97 Things Every Software Architect Should Know – 21/97
Failed projects can happen for a multitude of reasons. One of the most common sources of failure is altering the project schedule in midstream without proper planning. This kind of failure is avoidable, but it can require major effort on the part of multiple people. Adjusting the time line or increasing resources on a project are not normally of concern. Problems start when you are asked to do more in the same time line or when the schedule is shortened without reducing the workload.
The idea that schedules can be shortened in order to reduce cost or speed up delivery is a very common misconception. You‘ll commonly see attempts to require overtime or sacrifice ?less important scheduled tasks? (like unit-testing) as a way to reduce delivery dates or increase functionality while keeping the delivery dates as is. Avoid this scenario at all costs. Remind those requesting the changes of the following facts:
- A rushed design schedule leads to poor design, bad documentation and probable Quality Assurance or User Acceptance problems.
- A rushed coding or delivery schedule has a direct relationship to the number of bugs delivered to the users.
- A rushed test schedule leads to poorly tested code and has a direct relationship to the number of testing issues encountered.
- All of the above lead to Production issues which are much more expensive to fix.
The end result is an increase in cost as opposed to a reduction in cost. This is normally why the failures happen.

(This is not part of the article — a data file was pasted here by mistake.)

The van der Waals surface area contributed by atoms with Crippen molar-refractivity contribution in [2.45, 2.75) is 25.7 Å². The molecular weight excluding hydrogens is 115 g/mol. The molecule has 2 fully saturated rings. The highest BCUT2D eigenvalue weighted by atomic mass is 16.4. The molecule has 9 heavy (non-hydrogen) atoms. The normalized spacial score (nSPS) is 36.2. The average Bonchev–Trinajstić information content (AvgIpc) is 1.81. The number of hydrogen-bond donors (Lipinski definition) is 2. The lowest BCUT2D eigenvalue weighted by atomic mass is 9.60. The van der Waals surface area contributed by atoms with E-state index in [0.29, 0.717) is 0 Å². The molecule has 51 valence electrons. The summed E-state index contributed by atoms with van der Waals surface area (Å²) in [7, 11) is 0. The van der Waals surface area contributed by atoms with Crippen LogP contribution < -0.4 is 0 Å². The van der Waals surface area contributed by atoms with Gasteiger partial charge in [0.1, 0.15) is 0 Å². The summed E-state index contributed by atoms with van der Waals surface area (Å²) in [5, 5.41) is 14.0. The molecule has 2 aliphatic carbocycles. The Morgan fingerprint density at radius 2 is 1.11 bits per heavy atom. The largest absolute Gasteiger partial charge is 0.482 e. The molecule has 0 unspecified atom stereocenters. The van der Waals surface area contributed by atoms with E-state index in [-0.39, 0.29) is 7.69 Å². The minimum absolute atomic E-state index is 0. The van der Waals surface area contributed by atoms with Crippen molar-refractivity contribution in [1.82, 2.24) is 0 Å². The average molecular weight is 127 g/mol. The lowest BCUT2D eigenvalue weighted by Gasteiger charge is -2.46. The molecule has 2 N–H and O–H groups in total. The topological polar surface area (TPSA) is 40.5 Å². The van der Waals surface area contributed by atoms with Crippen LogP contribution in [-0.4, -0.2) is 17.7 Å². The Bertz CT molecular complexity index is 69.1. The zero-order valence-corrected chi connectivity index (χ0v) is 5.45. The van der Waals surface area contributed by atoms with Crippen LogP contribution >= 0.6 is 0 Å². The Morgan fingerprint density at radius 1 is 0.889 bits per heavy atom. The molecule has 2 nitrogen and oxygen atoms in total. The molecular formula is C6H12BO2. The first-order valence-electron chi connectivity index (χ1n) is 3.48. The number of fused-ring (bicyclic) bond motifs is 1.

As an Architect you will one day find yourself in the position of having to act quickly to increase the likelihood of success. Speak up early. First try to maintain quality by negotiating the originally planned timeline. If a shortened schedule is necessary then try to move non-critical functionality to future release(s). Obviously this will take good preparation, negotiating skills and a knack for influencing people. Prepare by sharpening your skills in those areas today. You will be glad you did.
97 Things Every Software Architect Should Know – 20/97
The build as a “big bang” event in project development is dead. The architect, whether an application or enterprise architect, should promote and encourage the use of continuous integration methods and tools for every project.
The term Continuous Integration (CI) was first coined by Martin Fowler in a design pattern. CI refers to a set practices and tools that ensure automatic builds and testing of an application at frequent intervals, usually on an integration server specifically configured for these tasks. The convergence of unit testing practices and tools in conjunction with automated build tools makes CI a must for any software project today.
Continuous Integration targets a universal characteristic of the software development process – the integration point between source code and running application. At this integration point the many pieces of the development effort come together and are tested. You have probably heard the phrase ?build early and often?, which was a risk reduction technique to ensure there were no surprises at this point in development. ?Build early and often? has now been replaced by CI which includes the build but also adds features that improve communication and coordination within the development team.
The most prominent part of a CI implementation is the build which is usually automated. You have the ability to do a manual build but they can also be kicked off nightly or can be triggered by source code changes. Once the build is started the latest version of the source code is pulled from the repository and the CI tools attempts to build the project then test it. Lastly, notification is sent out detailing the results of the build process. These notifications can be sent in various forms including email or instant messages.
Continuous Integration will provide a more stable and directed development effort. As an architect you will love it but more importantly your organization and your development teams will be more effective and efficient.